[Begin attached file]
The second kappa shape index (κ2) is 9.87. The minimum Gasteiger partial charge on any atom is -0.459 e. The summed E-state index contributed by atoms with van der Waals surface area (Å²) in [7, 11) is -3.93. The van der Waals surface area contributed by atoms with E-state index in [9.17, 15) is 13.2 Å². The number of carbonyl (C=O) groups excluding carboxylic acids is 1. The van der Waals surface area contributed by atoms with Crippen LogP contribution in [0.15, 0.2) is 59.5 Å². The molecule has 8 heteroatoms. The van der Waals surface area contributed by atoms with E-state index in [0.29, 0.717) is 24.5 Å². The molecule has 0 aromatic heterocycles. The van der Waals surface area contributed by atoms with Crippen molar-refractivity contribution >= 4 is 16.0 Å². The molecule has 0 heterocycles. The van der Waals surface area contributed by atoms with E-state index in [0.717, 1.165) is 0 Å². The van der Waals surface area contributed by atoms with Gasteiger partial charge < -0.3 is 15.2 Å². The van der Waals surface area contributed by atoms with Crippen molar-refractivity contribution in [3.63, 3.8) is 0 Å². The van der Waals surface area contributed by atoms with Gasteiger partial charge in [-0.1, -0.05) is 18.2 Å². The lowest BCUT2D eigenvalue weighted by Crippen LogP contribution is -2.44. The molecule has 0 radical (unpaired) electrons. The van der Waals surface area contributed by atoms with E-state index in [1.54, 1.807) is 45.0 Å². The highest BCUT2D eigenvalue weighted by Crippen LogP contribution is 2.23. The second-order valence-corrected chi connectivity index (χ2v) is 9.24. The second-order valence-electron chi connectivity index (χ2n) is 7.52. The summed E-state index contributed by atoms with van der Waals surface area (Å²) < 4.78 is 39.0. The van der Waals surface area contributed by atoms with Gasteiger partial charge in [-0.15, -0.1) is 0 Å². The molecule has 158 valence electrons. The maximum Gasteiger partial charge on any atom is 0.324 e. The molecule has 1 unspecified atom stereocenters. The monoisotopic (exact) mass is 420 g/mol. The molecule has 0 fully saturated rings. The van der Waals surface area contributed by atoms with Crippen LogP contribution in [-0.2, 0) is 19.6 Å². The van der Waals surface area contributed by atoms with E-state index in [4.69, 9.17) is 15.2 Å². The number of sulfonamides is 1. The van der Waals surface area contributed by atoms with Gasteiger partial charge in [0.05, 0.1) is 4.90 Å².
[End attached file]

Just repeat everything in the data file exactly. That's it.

The second kappa shape index (κ2) is 9.87. The minimum Gasteiger partial charge on any atom is -0.459 e. The summed E-state index contributed by atoms with van der Waals surface area (Å²) in [7, 11) is -3.93. The van der Waals surface area contributed by atoms with E-state index in [9.17, 15) is 13.2 Å². The number of carbonyl (C=O) groups excluding carboxylic acids is 1. The van der Waals surface area contributed by atoms with Crippen LogP contribution in [0.15, 0.2) is 59.5 Å². The molecule has 8 heteroatoms. The van der Waals surface area contributed by atoms with E-state index in [0.29, 0.717) is 24.5 Å². The molecule has 0 aromatic heterocycles. The van der Waals surface area contributed by atoms with Crippen molar-refractivity contribution >= 4 is 16.0 Å². The molecule has 0 heterocycles. The van der Waals surface area contributed by atoms with E-state index in [0.717, 1.165) is 0 Å². The van der Waals surface area contributed by atoms with Gasteiger partial charge < -0.3 is 15.2 Å². The van der Waals surface area contributed by atoms with Crippen molar-refractivity contribution in [3.63, 3.8) is 0 Å². The van der Waals surface area contributed by atoms with Gasteiger partial charge in [-0.1, -0.05) is 18.2 Å². The lowest BCUT2D eigenvalue weighted by Crippen LogP contribution is -2.44. The molecule has 0 radical (unpaired) electrons. The van der Waals surface area contributed by atoms with E-state index in [1.54, 1.807) is 45.0 Å². The highest BCUT2D eigenvalue weighted by Crippen LogP contribution is 2.23. The second-order valence-corrected chi connectivity index (χ2v) is 9.24. The second-order valence-electron chi connectivity index (χ2n) is 7.52. The summed E-state index contributed by atoms with van der Waals surface area (Å²) < 4.78 is 39.0. The van der Waals surface area contributed by atoms with Gasteiger partial charge in [-0.15, -0.1) is 0 Å². The molecule has 158 valence electrons. The maximum Gasteiger partial charge on any atom is 0.324 e. The molecule has 1 unspecified atom stereocenters. The monoisotopic (exact) mass is 420 g/mol. The molecule has 0 fully saturated rings. The van der Waals surface area contributed by atoms with Crippen LogP contribution in [-0.2, 0) is 19.6 Å². The van der Waals surface area contributed by atoms with E-state index in [4.69, 9.17) is 15.2 Å². The number of sulfonamides is 1. The van der Waals surface area contributed by atoms with Gasteiger partial charge in [0.05, 0.1) is 4.90 Å².